The case of the day is Comcast Cable Communications, LLC v. Hourani (D.D.C. 2016). Issam Hourani was plaintiff in a libel action in England against PsyberSolutions LLC, Allison Blair, Alistair Thomson, and Bryan McCarthy. The claim was that the defendants had falsely asserted that Hourani was involved in the abduction, torture, rape, and murder of Anastasya Novikova in Beirut in 2004. The English complaint alleged that the defendant published the allegedly libelous statements on Facebook, Twitter, and YouTube. Hourani claimed that an unknown Comcast subscriber using a computer with a particular IP address was “hired to stage fake performances to defame and cause harm” to him and to “film the performances to be uploaded onto websites and social media sites.” In 2015, the English court ordered Comcast to disclose to Hourani the identity of the users of a particular IP address.
After Hourani served the order on Comcast, Comcast notified it subscriber, who refused to consent to disclosure of his or her identity and who threatened suit under the Communications Act, 47 U.S.C. § 551. Under the act, a cable operator cannot disclose personal identifying information without the permission of the subscriber or a court order. (I wrote about a § 1782 application that had § 551 implications in July 2011). So Comcast brought an action seeking a declaration that it had not obligation to comply with the English discovery order and that it could only comply with the discovery request if a US court, acting under § 1782, ordered discovery.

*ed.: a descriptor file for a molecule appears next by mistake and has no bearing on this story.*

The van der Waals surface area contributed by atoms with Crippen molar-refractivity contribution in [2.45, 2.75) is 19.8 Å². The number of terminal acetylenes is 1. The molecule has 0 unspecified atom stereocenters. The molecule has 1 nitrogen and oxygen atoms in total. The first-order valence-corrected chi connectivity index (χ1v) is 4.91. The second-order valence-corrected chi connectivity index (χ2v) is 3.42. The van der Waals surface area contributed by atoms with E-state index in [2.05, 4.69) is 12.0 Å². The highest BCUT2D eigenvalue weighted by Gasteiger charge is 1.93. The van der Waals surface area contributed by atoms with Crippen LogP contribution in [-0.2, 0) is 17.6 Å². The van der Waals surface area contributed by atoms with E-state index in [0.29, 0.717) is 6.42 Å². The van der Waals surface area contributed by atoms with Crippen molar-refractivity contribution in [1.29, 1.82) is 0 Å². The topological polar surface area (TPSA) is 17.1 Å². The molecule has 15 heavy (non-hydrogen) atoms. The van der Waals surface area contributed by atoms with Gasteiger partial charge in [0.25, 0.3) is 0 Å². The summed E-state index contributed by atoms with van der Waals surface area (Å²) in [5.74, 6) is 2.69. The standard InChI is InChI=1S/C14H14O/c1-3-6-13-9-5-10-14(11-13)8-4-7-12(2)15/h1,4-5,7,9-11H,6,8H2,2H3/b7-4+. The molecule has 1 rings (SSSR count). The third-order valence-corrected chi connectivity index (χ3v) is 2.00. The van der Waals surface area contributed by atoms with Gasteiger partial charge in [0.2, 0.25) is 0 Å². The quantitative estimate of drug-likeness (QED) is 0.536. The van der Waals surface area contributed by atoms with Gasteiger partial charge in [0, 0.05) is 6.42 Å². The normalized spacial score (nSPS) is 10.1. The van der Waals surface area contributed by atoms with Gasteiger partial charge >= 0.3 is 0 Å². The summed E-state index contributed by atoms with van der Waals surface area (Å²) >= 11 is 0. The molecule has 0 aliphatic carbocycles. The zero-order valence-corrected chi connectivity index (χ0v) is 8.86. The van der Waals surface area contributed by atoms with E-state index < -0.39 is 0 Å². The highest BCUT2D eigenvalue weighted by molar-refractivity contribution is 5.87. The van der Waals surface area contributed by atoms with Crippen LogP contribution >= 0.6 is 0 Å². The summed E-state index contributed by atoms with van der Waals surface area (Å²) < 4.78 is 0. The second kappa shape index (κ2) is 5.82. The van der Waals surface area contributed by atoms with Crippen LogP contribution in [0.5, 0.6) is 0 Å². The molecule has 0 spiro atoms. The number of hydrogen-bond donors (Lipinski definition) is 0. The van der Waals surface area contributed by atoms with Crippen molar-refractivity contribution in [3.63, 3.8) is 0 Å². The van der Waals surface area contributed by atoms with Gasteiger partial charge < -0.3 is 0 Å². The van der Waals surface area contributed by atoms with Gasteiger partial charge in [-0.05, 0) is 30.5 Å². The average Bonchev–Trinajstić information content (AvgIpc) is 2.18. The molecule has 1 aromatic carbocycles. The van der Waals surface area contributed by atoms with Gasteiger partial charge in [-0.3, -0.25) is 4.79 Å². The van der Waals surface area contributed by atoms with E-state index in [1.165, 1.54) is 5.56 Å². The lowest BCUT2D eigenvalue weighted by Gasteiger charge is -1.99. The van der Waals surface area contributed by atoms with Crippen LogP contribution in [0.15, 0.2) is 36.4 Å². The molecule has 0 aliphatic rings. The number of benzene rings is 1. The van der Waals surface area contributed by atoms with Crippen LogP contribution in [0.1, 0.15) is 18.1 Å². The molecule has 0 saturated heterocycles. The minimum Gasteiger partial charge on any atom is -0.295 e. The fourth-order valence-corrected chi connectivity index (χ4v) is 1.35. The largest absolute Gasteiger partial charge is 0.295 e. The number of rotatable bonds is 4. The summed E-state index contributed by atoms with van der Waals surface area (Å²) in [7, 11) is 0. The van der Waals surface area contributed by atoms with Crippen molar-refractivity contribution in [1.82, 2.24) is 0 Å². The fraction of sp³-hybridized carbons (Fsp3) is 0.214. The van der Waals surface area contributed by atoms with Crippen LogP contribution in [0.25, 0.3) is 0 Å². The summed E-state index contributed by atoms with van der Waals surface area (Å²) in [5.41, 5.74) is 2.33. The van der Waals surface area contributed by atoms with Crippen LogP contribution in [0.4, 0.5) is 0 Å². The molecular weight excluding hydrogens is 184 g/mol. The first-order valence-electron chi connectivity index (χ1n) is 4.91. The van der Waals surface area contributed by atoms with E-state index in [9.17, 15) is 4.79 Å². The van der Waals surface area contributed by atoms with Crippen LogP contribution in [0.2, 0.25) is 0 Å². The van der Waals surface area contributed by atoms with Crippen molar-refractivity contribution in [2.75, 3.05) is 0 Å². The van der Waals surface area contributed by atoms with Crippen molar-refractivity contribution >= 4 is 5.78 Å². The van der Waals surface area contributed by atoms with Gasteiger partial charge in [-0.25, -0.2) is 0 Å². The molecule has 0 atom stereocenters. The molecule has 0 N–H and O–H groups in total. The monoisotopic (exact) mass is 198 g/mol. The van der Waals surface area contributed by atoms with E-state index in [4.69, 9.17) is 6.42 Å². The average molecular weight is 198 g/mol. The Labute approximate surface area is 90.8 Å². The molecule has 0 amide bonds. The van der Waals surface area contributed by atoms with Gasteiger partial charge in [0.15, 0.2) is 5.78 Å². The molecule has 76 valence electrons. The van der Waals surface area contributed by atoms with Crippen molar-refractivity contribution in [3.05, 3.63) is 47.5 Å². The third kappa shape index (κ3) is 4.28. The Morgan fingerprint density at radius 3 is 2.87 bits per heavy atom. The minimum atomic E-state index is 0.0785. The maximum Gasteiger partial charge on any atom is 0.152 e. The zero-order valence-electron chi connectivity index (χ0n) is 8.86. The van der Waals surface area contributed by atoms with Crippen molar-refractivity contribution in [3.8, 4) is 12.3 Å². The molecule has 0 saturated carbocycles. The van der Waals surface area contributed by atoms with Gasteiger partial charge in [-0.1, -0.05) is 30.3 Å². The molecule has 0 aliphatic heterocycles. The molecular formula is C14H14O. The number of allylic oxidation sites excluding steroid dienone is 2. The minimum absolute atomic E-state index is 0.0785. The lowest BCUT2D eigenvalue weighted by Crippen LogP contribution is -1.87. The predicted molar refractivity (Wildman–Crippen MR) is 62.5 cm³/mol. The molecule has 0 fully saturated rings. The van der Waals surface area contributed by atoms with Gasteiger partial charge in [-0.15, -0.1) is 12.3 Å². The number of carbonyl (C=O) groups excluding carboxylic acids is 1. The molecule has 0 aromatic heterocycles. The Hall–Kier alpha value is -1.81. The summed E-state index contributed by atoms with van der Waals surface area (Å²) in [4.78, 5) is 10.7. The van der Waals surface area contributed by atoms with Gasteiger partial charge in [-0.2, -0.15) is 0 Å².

In its initial decision, the court held that Comcast could not comply with the English discovery order without an order of the US court under § 1782, and it went on to find that the requirements of § 1782 were met and granted “Comcast’s petition under § 1782.”
But in the second decision, the court vacated its first order, again held that the English order was not enforceable against Comcast directly, but denied relief under § 1782. The judge exercised her discretion to deny relief for two reasons. First, the subscriber objected to the disclosure. It’s unclear why the subscriber’s objection bears on the § 1782 analysis. Second, the English court’s order apparently contained a scrivener’s error, seeking the identity of the subscriber for a period in 2015 instead of in 2014. The judge did not think she could look behind the face of the order.
One issue not fleshed out in the decision is the basis of the UK court’s jurisdiction over Comcast in the first place. Does Comcast do business in the UK? It’s not really clear to me why the UK court thought it had the power to make discover orders to compel Comcast to produce documents.